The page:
Not all walks end in shops. Walks around Cousin’s are entirely retail free. It was warm and sunny this morning when Westie Boy, Poppy and I followed out usual route to the end of the road and back.

Shaded

Blue skies

Fortunately it had rained in the night so Poppy enjoyed a paddle in the larger puddles while Westie Boy drank. I admired the view.

Interesting

Both dogs are now lying on the floor asleep.I may take them for a shorter walk when we come back from hearing Alan Johnson later today. They only had one good walk yesterday, but Poppy was tired by the late evening. She took to her bed while I read the Guardian and was soon snoring, then dreaming, making little woofing noises and moving her front paws. I must have been very quiet when I came to the kitchen this morning as I surprised her sleeping on the sofa. Continue reading

Departure Day

Just a few minutes to go until my flight is announced. I am not someone who usually enjoys airports, but after a morning of domestic activity – stripping the bed, loading the washing machine, hanging out the wet bed linen, ironing it, remaking the bed, and a dozen other little things I needed to do before leaving home – the air conditioned anonymity of the airport has been pleasant and the time has passed very quickly.

I heard that today may be the hottest day of the year so far in London. I shouldn’t be surprised. It was great for getting my washing dry, but not the sort of heat I enjoy in cities. So it is with a sense of relief that I am heading to the colder climes of Co Derry. Continue reading

This Week I Shall be Mainly Visiting Hospitals (and Singing)

If ever there was a day designed for staying at home and clearing out the cupboards it was yesterday in London. The tail end of Hurricane Miguel caught us and was less Flaming June, more bloody hell as temperatures dropped and rain poured out of the sky with grim determination. Visitors to england have strange ideas about the weather. They often seem to think it rains almost constantly and heavily. The reality is that our rain is generally light, frequent, and short lived. Or it used to be. Climate crisis has introduced even these islands known for their temperate (some would say unexciting) weather to bizarre swings and abrupt changes, and flooding in parts of the country has become the annual norm.

So I knew rain was forecast but as I had spent Sunday in my shirt sleeves, and Octavia and I had eaten supper outside in her garden as the grey Ninja swarmed up the trellis onto the walls and posed beautifully against a blue sky, I foolishly thought it would still be quite warm. It wasn’t. I had the misfortune to be working outside all morning. My hands got colder and colder and Raynaud’s Disease soon drove the blood from my fingers. On the bus journey at lunchtime I sat with my hands clasped between my knees waiting for warmth to return. To add to the misery, my erstwhile trusty waterproof shoes leaked. My socks were damp and unpleasant. Thank goodness the company was good.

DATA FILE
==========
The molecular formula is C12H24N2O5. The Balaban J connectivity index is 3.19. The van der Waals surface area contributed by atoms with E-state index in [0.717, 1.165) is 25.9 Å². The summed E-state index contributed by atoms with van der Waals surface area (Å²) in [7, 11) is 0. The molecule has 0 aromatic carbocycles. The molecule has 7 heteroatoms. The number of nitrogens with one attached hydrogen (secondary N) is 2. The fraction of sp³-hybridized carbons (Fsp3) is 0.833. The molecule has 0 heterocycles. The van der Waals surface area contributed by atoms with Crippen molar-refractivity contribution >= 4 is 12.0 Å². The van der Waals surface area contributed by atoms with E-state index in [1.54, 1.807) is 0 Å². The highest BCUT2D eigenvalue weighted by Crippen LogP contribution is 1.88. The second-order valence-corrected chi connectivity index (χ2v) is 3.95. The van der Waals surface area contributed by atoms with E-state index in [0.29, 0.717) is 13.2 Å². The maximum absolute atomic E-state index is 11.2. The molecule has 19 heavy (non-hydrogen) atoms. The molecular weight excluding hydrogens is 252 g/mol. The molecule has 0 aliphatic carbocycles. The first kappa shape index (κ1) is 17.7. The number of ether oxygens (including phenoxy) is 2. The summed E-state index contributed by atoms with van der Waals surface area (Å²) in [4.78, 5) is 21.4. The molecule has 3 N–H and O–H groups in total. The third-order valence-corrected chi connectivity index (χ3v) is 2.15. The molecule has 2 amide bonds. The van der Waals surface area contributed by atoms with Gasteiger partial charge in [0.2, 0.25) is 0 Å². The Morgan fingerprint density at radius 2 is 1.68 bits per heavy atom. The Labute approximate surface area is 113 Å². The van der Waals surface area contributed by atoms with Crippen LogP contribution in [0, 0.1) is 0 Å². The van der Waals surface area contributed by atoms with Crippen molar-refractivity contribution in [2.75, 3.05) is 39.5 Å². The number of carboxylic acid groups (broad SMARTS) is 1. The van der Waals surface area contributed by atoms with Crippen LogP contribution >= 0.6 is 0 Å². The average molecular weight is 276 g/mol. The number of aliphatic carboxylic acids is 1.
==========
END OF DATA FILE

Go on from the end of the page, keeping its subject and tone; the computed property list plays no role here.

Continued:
In the evening the Young Relative who is going to look after MasterB when I am with Cousin in NI came round. We had a lovely evening. MasterB honed his technique for keeping her under his paw. We ate, drank, talked family stuff. Before she went home I took her to the local Turkish deli. The original plan had been to show her around the area, but the rain rather dampened that one. At the deli we met J. He is the son of Celia’s good friend Lata, who is visiting from Australia, and J should have been flying home to the US today. However, as Robbie Burns so eloquently put it, The best laid plans o’ mice an’ men / Gang aft a-gley. Continue reading

In Which Celia and Isobel Go for a Walk in Search of Bluebells

I have so many posts half composed in my head, but unwritten and unposted: stray cats, blogging v WhatsApp, Brexit (again), amazing books, homelessness, climate crisis, MasterB. You get the picture. Maybe in time. But tonight, as we come to the end of Easter weekend, and the sun is shining, the blossom is still blossoming, the air has a gentle, mellow air, quite at odds with the political climate, I want to write about yesterday’s walk in Surrey.

Above the town

Above the town

Farm building

Farm building

Lush

Lush

I was born in Surrey and grew up there. I took its hills, its green fields, its bluebell woods for granted. You still get to enjoy these things in Surrey when your parents aren’t stockbrokers.

Bluebells

Bluebells

In leaf